"I strolled up the stairs into the familiar study (familiar from the pictures in various biographies). It was very familiar, both physically, and in spirit. At last, though, I was here in reality, not looking at a photograph in a book, and there was so much more to it. Reich's vast library, vast for an individual, impressed me greatly. I know that he wrote many marginalia in his books from a picture in Reich Speaks of Freud and I wondered how much of his own history and the intellectual history of psychoanalysis and orgonomy was hidden away on the margins of those books. I was keen to see the observatory on the top floor, as I observe the atmospheric orgone a lot myself and was interested to see his equipment and what he could see from the roof. Somehow the informality of the top floor with his paintings and paints lying there as if he had stopped painting a few days ago spoke more that the rest of the building.
"The whole interior seemed very familiar, partly, I suppose, because I am familiar with Reich's life-work and partly because I am also familiar with many of the things in the building: orgone accumulators, microscopes, the To-T apparatus, the equipment for the bion cultures, as well as places Reich lived and worked--Berlin and Oslo. And yet, so much more was there, almost as if I could see his fingerprints on things. I have never known someone else's presence to be so palpable and close. It was a very moving experience and further visits during the week would add other reactions. The first evening I was full of a painful awareness of the great tragedy of Reich's situation, his persecution by the FDA, and the apparent snuffing out of his work. I overheard visitors asking in surprise about his persecution and wondering what had happened since his death. The museum seemed to give some people the impression that the persecutions had won and that the story was over.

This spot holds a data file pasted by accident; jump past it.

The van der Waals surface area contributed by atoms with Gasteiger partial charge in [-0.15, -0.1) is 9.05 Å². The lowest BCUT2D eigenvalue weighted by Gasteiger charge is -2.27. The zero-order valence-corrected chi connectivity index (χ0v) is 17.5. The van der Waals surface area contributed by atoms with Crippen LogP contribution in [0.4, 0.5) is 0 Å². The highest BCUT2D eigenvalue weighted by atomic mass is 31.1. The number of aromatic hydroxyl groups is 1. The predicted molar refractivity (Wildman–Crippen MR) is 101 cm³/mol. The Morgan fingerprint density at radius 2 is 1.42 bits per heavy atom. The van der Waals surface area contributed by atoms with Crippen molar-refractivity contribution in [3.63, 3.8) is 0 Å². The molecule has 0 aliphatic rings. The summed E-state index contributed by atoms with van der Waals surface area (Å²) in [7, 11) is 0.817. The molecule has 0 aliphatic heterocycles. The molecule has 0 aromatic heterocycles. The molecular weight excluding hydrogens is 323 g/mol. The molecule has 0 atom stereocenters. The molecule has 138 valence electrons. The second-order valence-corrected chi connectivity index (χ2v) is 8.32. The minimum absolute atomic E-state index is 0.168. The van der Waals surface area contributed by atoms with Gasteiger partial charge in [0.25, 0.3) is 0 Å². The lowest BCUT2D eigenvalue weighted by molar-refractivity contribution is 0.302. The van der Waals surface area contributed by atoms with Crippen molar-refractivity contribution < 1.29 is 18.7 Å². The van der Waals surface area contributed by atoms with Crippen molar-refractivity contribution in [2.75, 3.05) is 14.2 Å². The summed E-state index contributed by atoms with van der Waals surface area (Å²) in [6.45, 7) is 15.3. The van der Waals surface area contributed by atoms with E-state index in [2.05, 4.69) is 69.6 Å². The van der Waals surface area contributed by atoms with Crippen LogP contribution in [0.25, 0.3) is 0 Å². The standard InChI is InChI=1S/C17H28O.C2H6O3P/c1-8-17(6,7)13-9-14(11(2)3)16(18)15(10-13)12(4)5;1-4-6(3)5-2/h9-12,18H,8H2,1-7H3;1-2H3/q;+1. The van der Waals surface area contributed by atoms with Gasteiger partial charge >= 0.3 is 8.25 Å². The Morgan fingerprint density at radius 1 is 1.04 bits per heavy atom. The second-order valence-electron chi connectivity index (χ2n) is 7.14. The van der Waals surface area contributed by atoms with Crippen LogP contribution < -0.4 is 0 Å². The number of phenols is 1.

"The conference got going and I made two further visits to the observatory, possibly three. I have forgotten the details. As the conference unfolded and we heard about work going on today in 2004, all of it real, positive, and hopeful, all of it building on and confirming many of Reich's own discoveries, I became aware of a quite different feeling about Orgonon. It is a triumphant place, a source of energy, a site where a great victory has been won against attempts to silence the voice of scientific work and the affirmation of life. I had a good look at the photo-montage in the conference centre. What a symbolic contrast; those on the left in black and white show the buildings boarded up, weeds growing round Reich's grave, and send a message of despair and neglect. The colour-pictures on the right, some possibly all taken at last year's conference, show the former students' laboratory being used for its original and continuing purpose - students pore over microscopes, speakers communicate with an enthusiastic audience, participants talk to each other in a way that surely Reich would have wanted and delighted in. The weeds and boards have gone and Orgonon is vibrant and alive. I know the Museum and the Trust have problems and are desperately short of money and manpower, but they are cetainly not dying. So many participants that I spoke to this year intend to return next year, as I do. So many fertile contacts have been made this year; there are so many off-shoots forming. Some will bear fruit, doubtless some will be non-starters. Some will struggle and falter, possibly fail, but interest in orgonomy is growing. New things are being discovered that confirm Reich's basic discoveries, and I have come away with a wonderful feeling that he and orgonomy have won, have survived, and are moving on again.
"I have a very strong sense of the symbolic and as I left the conference centre I noticed a very powerful symbol--the original blackboard of the students' laboratory covered in orgonomic symbols and terminology from Jorgos Kavouras's earlier talk that day on his clinical use of the accumulator and DOR-buster. In the evening, the room rocked with laughter as the 'pig-in-a-poke' auction went on. I can think of no stronger symbols of orgonomic life, the earlier work on the blackboard and the good humor of the evening. I felt very happy within myself and for orgonomy as I walked down the hill back to Tamarack cabin. The present vitalilty of Orgonon is a major achievement and I wish to ackowledge and thank all those whose hard work has contributed to it. The conference has been worth every minute of my uncomfortable transatlantic journey. I hope to see you all again next year."
Peter Jones, 2004